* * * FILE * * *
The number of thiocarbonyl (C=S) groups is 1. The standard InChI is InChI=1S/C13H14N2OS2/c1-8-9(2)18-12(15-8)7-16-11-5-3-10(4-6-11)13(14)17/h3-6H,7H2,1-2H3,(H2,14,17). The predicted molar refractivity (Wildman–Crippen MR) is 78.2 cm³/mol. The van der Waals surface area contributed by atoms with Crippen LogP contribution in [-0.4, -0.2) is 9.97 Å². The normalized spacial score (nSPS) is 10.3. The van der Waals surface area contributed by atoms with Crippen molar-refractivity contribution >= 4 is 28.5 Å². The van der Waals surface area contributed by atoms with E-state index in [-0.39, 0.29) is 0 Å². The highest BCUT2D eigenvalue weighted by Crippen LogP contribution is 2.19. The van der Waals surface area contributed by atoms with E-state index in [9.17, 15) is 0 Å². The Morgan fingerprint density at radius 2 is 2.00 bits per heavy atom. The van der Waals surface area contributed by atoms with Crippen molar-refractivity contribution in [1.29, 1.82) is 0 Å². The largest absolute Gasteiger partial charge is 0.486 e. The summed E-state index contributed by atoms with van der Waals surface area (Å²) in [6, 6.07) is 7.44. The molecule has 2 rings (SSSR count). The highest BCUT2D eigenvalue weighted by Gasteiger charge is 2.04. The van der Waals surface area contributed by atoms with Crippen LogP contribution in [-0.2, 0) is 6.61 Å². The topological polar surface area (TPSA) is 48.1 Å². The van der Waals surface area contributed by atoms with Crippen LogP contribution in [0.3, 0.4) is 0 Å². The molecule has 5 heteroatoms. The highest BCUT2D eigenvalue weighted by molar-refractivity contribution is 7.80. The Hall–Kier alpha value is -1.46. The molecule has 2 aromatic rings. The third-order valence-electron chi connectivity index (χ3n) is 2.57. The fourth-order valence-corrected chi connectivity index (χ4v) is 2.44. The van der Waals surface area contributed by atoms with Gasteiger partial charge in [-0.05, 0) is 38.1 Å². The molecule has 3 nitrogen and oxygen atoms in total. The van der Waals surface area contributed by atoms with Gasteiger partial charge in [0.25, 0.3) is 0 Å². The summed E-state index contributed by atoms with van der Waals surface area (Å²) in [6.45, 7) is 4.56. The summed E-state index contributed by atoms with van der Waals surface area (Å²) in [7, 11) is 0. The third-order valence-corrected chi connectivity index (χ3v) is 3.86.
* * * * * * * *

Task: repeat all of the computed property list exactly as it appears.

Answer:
The number of thiocarbonyl (C=S) groups is 1. The standard InChI is InChI=1S/C13H14N2OS2/c1-8-9(2)18-12(15-8)7-16-11-5-3-10(4-6-11)13(14)17/h3-6H,7H2,1-2H3,(H2,14,17). The predicted molar refractivity (Wildman–Crippen MR) is 78.2 cm³/mol. The van der Waals surface area contributed by atoms with Crippen LogP contribution in [-0.4, -0.2) is 9.97 Å². The normalized spacial score (nSPS) is 10.3. The van der Waals surface area contributed by atoms with Crippen molar-refractivity contribution >= 4 is 28.5 Å². The van der Waals surface area contributed by atoms with E-state index in [-0.39, 0.29) is 0 Å². The highest BCUT2D eigenvalue weighted by Crippen LogP contribution is 2.19. The van der Waals surface area contributed by atoms with E-state index in [9.17, 15) is 0 Å². The Morgan fingerprint density at radius 2 is 2.00 bits per heavy atom. The van der Waals surface area contributed by atoms with Crippen molar-refractivity contribution in [1.29, 1.82) is 0 Å². The largest absolute Gasteiger partial charge is 0.486 e. The summed E-state index contributed by atoms with van der Waals surface area (Å²) in [6, 6.07) is 7.44. The molecule has 2 rings (SSSR count). The highest BCUT2D eigenvalue weighted by Gasteiger charge is 2.04. The van der Waals surface area contributed by atoms with Crippen LogP contribution in [-0.2, 0) is 6.61 Å². The topological polar surface area (TPSA) is 48.1 Å². The van der Waals surface area contributed by atoms with Crippen LogP contribution in [0.3, 0.4) is 0 Å². The molecule has 5 heteroatoms. The highest BCUT2D eigenvalue weighted by molar-refractivity contribution is 7.80. The Hall–Kier alpha value is -1.46. The molecule has 2 aromatic rings. The third-order valence-electron chi connectivity index (χ3n) is 2.57. The fourth-order valence-corrected chi connectivity index (χ4v) is 2.44. The van der Waals surface area contributed by atoms with Gasteiger partial charge in [-0.05, 0) is 38.1 Å². The molecule has 3 nitrogen and oxygen atoms in total. The van der Waals surface area contributed by atoms with Gasteiger partial charge in [0.25, 0.3) is 0 Å². The summed E-state index contributed by atoms with van der Waals surface area (Å²) in [6.45, 7) is 4.56. The summed E-state index contributed by atoms with van der Waals surface area (Å²) in [7, 11) is 0. The third-order valence-corrected chi connectivity index (χ3v) is 3.86.